Emilio Amero was a dominant figure in the Mexican Modern art movement. He was also a member of the first group of muralists, which included José Clemente Orozco and Diego Rivera, to receive mural commissions in Post-Revolutionary Mexico. These murals were intended to generate pride and nationalism but they also provided the public with a newfound access to art.
Growing up in the midst of political and social chaos from the Mexican Revolution, Amero drew on the lessons of the upheaval and integrated these into his own practice whether it be murals, paintings, printmaking, photography, filmmaking, or illustrations. Amero was an avid lithographer and during his career he started several printmaking workshops and inspired legions of emerging artists.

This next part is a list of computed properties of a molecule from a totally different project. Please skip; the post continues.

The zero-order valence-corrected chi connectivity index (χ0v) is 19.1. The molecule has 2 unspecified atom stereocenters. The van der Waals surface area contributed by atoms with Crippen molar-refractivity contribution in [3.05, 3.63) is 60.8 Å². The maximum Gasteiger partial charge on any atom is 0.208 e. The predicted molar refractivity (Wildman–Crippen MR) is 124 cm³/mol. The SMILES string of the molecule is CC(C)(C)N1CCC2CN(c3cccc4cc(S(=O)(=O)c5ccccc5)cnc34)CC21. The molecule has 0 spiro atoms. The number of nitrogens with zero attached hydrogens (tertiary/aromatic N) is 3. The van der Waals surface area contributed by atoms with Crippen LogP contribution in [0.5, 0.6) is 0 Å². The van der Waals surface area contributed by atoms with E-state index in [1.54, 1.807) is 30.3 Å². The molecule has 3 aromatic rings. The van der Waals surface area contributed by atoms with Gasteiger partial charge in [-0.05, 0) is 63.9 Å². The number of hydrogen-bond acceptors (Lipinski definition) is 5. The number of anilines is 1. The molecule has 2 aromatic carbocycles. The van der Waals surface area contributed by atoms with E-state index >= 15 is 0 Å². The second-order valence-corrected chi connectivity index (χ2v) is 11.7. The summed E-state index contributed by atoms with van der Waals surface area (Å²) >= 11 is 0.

Amero moved to Norman, Oklahoma, after teaching at the Cornish School in Seattle, and taught at the University of Oklahoma, where he developed an exemplary printmaking workshop. He retired in 1968 and died in Norman in 1976.